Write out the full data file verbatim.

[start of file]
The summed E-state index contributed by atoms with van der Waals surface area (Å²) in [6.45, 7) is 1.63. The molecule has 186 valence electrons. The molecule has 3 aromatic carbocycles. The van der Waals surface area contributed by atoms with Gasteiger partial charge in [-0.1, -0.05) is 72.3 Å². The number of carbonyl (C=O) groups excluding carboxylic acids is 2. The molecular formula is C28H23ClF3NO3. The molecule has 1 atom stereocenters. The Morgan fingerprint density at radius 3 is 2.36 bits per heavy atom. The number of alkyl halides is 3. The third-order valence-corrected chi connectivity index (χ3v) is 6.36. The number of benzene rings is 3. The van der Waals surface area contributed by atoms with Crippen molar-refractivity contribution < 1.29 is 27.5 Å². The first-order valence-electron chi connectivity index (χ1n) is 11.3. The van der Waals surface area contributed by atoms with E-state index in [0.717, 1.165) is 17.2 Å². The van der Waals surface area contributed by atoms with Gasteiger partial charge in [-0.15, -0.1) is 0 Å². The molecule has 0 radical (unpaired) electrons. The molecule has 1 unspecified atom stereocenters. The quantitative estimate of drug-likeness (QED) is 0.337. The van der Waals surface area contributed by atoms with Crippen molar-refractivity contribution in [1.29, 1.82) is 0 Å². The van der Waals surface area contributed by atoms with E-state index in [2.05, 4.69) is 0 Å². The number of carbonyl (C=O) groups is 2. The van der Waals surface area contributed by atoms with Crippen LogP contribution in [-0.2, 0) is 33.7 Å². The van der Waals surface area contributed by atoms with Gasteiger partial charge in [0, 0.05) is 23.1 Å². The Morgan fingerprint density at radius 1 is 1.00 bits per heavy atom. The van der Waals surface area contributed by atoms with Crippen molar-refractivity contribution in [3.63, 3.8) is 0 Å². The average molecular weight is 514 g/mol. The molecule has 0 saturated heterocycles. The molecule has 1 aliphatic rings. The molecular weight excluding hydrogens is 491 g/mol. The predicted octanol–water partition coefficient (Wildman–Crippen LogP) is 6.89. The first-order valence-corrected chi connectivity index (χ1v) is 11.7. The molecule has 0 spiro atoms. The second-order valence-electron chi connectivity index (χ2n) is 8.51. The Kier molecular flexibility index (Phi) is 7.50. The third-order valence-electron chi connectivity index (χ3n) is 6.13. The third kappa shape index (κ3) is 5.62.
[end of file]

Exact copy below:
The summed E-state index contributed by atoms with van der Waals surface area (Å²) in [6.45, 7) is 1.63. The molecule has 186 valence electrons. The molecule has 3 aromatic carbocycles. The van der Waals surface area contributed by atoms with Gasteiger partial charge in [-0.1, -0.05) is 72.3 Å². The number of carbonyl (C=O) groups excluding carboxylic acids is 2. The molecular formula is C28H23ClF3NO3. The molecule has 1 atom stereocenters. The Morgan fingerprint density at radius 3 is 2.36 bits per heavy atom. The number of alkyl halides is 3. The third-order valence-corrected chi connectivity index (χ3v) is 6.36. The number of benzene rings is 3. The van der Waals surface area contributed by atoms with Crippen molar-refractivity contribution < 1.29 is 27.5 Å². The first-order valence-electron chi connectivity index (χ1n) is 11.3. The van der Waals surface area contributed by atoms with E-state index in [0.717, 1.165) is 17.2 Å². The van der Waals surface area contributed by atoms with Gasteiger partial charge in [-0.15, -0.1) is 0 Å². The molecule has 0 radical (unpaired) electrons. The molecule has 1 unspecified atom stereocenters. The quantitative estimate of drug-likeness (QED) is 0.337. The van der Waals surface area contributed by atoms with Crippen molar-refractivity contribution in [1.29, 1.82) is 0 Å². The van der Waals surface area contributed by atoms with E-state index in [2.05, 4.69) is 0 Å². The number of carbonyl (C=O) groups is 2. The van der Waals surface area contributed by atoms with Crippen LogP contribution in [-0.2, 0) is 33.7 Å². The van der Waals surface area contributed by atoms with Gasteiger partial charge in [0, 0.05) is 23.1 Å². The Morgan fingerprint density at radius 1 is 1.00 bits per heavy atom. The van der Waals surface area contributed by atoms with Crippen molar-refractivity contribution in [3.63, 3.8) is 0 Å². The average molecular weight is 514 g/mol. The molecule has 0 saturated heterocycles. The molecule has 1 aliphatic rings. The molecular weight excluding hydrogens is 491 g/mol. The predicted octanol–water partition coefficient (Wildman–Crippen LogP) is 6.89. The first-order valence-corrected chi connectivity index (χ1v) is 11.7. The molecule has 0 spiro atoms. The second-order valence-electron chi connectivity index (χ2n) is 8.51. The Kier molecular flexibility index (Phi) is 7.50. The third-order valence-electron chi connectivity index (χ3n) is 6.13. The third kappa shape index (κ3) is 5.62.